steve wileman wrote:
Hi , I'd be interested to hear any views on adapting GC methods from helium to hydrogen as carrier gas. We use both MS and FID detectors. I understand there might be some loss of sensitivity with MS, but I've tested some dilutions and I think we'll be OK with that. I think with hydrogen the number of theoretical plates is increased, so would it be reasonable to expect faster run times and improved resolution? Any thoughts or comments most welcome.


In my experience translating He to H2 chromatography methods, the main advantage is run time. Theoretically you do get better resolution, but the difference is incredibly subtle and did not *effectively* improve the resolution we got even between n-alkanes on a non-polar column, which is about as favorable an environment for H2 chromatography as you can get.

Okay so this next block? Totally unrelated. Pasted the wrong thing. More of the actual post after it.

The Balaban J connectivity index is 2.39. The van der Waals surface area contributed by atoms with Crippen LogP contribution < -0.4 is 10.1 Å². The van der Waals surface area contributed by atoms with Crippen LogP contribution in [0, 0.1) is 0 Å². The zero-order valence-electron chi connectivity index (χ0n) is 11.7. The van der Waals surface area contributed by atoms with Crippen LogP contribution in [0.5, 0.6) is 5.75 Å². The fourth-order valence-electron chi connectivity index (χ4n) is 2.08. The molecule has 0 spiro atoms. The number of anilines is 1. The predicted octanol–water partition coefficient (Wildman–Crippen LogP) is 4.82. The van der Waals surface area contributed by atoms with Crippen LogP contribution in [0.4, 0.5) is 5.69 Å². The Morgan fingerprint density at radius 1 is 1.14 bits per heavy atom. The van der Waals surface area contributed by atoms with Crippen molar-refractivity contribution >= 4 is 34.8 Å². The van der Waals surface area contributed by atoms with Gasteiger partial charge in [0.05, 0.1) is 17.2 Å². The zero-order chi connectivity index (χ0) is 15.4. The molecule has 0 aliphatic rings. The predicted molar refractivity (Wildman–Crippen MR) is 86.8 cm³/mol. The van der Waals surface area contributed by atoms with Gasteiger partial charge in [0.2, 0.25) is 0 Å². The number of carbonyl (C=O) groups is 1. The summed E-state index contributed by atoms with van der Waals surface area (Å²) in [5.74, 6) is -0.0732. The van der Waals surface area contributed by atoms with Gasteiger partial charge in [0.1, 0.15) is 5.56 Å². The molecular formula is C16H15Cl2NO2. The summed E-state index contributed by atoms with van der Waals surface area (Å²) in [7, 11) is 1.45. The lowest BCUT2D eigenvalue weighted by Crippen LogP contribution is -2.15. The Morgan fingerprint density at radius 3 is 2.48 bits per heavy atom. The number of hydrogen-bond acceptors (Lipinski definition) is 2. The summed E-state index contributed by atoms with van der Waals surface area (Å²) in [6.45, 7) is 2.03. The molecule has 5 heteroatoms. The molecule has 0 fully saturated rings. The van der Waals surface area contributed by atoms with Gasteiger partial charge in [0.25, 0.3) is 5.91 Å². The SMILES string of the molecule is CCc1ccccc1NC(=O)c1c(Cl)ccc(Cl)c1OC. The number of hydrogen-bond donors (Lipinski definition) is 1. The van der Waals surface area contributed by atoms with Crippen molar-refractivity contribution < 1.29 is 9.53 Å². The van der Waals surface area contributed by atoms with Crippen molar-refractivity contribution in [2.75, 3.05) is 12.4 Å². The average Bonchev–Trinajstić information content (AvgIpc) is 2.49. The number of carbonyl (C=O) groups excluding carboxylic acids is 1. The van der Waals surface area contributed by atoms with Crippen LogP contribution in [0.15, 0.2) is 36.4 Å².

I did not transition our GC-MS instrument from He to H2 due to the better quality of mass spectra available in the library I had at the time. However, I was attempting to quantify hydrocarbon mixtures with 100+ compounds, many of which were of indeterminate identity prior to our analysis. Having clear mass spectra to compare to our library was important, as we did not have the resources to analyze hundreds of individual standards. If you use H2 in GC-MS, you have to account for the +1 ions and fragments. This is reasonably simple if you are only analyzing a specific set of known compounds for which you can generate your own mass spectra.

TL:DR, GC-FID: use hydrogen, expect faster analyses, don't expect seriously improved resolution. For GC-MS, it depends on the application and your need for sample throughput increase.